Do you ever find yourself examining your life, thinking about all the bad things that have ever happened and how unfair it is that you seem to have more than your share? We all know people who are selfish and rude but have managed to build families and successful careers, and we think, “I’m a better person than that; why can’t I have that life?” Believe it or not, there’s a condition called “Why Me Syndrome” that’s common among people with substance use disorder (although it can occur in anyone, such as cancer patients or people going through divorce). It’s essentially a sense of self-pity or feeling sorry for oneself, and it can hamper your recovery by preventing you from taking responsibility for your actions.
There’s no doubt that recovery is difficult. You might have problems with finances, employment, housing, relationships, or even the law, and these are all things that you’re going to have to face head-on if you ever want to move forward. No one likes being reminded of their own flaws, but it’s necessary to acknowledge them. Maybe the girlfriend that you had before your addiction hit its worst point no longer wants to be with you. It’s easy to say, “I’m getting better and working so hard; why won’t she just talk to me?” rather than remembering all the things you might have done to make her angry or not trust you. Did you constantly blow off plans or show up drunk or high? Were you having mood swings that made you argue all the time? No one is under any obligation to speak to you or even forgive you, but it’s definitely not going to happen if you can’t take responsibility for your actions, apologize, and make a real effort to change.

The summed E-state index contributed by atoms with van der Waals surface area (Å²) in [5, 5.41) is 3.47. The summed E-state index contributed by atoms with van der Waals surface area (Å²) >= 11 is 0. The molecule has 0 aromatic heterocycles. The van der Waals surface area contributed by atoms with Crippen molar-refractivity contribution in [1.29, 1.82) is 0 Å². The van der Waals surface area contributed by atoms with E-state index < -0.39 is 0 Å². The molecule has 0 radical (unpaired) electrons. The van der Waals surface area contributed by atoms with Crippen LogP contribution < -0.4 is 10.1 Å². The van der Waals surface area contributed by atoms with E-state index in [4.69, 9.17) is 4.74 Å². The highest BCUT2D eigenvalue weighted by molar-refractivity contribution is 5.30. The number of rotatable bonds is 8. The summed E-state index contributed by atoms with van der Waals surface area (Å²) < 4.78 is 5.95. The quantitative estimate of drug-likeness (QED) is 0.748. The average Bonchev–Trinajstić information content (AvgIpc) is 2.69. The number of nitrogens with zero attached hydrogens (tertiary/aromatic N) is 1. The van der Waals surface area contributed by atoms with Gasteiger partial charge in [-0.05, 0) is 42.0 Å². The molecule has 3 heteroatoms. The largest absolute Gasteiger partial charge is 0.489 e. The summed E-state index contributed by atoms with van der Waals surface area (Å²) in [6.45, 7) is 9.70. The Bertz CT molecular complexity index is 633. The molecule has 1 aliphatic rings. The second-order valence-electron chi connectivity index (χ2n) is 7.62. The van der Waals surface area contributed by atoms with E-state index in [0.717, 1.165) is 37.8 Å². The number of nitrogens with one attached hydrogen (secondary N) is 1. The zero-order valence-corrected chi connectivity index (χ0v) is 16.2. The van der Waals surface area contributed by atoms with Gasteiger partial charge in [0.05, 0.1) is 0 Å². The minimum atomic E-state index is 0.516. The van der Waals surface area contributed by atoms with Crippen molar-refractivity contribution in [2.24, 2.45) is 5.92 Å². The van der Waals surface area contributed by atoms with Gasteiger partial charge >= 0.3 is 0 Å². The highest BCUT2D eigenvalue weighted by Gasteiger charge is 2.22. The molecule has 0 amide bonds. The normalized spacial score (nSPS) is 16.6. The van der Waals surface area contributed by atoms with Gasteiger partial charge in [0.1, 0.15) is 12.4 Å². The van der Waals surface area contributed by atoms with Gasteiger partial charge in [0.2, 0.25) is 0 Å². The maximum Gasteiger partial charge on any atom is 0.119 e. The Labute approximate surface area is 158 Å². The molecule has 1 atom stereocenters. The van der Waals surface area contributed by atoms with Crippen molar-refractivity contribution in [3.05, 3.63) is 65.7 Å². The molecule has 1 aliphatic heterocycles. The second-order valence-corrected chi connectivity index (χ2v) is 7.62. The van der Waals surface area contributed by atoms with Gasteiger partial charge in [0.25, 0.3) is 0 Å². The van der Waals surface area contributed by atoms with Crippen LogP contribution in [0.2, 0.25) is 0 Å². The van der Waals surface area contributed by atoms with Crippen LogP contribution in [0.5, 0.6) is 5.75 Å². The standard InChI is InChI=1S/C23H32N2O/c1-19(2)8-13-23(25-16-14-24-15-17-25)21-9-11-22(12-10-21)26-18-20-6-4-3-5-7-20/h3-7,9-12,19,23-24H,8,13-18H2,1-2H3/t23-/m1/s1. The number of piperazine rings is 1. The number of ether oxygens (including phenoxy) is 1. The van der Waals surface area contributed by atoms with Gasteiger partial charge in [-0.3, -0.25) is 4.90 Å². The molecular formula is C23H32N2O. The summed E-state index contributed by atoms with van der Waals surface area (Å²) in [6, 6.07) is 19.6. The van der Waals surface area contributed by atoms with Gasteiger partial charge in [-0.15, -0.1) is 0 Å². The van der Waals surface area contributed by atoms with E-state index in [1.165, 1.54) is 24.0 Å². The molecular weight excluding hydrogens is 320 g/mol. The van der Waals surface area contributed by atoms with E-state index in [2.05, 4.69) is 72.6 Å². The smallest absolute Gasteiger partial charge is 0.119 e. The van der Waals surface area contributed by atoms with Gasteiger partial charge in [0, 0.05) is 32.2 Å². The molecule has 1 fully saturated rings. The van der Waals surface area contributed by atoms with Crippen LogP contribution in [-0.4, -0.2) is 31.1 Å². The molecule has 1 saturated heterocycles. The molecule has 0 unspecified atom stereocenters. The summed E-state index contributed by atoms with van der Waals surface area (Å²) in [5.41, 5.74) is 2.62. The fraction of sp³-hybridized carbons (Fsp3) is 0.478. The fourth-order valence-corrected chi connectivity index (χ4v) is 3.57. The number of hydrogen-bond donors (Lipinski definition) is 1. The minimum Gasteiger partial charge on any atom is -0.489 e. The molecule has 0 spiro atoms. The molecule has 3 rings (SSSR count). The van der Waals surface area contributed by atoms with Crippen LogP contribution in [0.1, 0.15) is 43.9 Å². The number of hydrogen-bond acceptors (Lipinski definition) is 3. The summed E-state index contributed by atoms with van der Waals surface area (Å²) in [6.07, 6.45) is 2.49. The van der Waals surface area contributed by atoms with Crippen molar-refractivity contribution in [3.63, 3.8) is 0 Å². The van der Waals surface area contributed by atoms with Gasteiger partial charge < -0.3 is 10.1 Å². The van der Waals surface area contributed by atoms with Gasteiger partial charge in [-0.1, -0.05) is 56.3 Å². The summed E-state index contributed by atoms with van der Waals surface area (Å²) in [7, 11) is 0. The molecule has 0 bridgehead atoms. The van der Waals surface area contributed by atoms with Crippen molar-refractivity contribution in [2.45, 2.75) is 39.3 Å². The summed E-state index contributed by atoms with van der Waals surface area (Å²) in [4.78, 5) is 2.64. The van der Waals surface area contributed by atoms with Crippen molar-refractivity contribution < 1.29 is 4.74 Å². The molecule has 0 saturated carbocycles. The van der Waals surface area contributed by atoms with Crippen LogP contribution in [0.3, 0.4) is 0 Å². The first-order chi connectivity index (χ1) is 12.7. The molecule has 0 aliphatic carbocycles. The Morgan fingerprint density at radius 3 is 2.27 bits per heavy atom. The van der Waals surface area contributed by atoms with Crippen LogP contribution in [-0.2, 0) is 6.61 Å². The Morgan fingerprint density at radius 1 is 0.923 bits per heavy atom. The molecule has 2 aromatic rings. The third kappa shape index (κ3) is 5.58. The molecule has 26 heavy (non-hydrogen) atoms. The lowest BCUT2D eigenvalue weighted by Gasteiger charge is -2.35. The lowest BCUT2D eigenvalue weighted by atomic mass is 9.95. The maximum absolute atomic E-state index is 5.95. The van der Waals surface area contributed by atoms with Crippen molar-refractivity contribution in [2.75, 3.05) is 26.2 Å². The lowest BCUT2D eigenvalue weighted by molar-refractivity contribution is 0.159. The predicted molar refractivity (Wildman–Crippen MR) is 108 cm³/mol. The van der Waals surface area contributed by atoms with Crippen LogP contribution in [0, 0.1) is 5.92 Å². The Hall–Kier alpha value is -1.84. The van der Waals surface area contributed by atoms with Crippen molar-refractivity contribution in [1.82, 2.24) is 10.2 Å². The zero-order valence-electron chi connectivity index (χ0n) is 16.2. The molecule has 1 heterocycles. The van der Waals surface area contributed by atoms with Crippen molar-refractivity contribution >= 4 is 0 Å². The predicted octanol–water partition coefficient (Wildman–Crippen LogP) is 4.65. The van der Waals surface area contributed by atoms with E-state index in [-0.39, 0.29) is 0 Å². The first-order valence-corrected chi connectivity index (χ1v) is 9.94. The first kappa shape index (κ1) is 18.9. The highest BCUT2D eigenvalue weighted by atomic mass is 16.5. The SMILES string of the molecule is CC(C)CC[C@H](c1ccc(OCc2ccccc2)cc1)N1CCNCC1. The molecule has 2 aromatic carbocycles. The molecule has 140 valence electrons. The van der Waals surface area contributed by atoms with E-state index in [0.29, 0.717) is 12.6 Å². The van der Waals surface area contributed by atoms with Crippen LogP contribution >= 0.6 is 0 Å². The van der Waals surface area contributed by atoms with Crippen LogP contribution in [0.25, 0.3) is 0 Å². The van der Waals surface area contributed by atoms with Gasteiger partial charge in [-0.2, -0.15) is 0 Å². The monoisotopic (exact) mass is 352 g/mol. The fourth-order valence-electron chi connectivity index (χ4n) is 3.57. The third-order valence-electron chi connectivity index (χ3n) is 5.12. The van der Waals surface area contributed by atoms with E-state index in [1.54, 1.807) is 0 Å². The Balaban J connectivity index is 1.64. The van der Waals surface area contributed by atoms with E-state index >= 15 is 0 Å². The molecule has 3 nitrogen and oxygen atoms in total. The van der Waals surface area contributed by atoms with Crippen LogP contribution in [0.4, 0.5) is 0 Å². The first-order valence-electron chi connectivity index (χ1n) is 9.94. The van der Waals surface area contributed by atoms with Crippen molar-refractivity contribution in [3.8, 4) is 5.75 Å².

How do you avoid falling into this mindset? First, get some perspective. There are plenty of people out there who have it far worse than you but manage to stay positive and lead relatively happy lives. Do you have a roof over your head and enough money to eat? Do you still have family members who will be there for you if you need them? Are you healthy, or at least don’t have any debilitating or terminal illnesses? The point is not that you’re being insensitive to someone else’s troubles, just to remind yourself of what your life truly looks like in the grand scheme of things.
In some ways, recovery can be like a grieving process. Your life might never be exactly as it once was. There might be friends who don’t forgive you, or you might have to find a new job. Just remember, you have come a long way, but that doesn’t make you entitled to anything. What it does mean is that you have this chance to make a new, better life. You just have to let go of your regrets.
If you or a loved one need help with quitting drugs or alcohol, consider Asana Recovery. We offer medical detox, along with both residential and outpatient programs, and you’ll be supervised by a highly trained staff of medical professionals, counselors, and therapists. Call us any time at (949) 438-4504 to get started.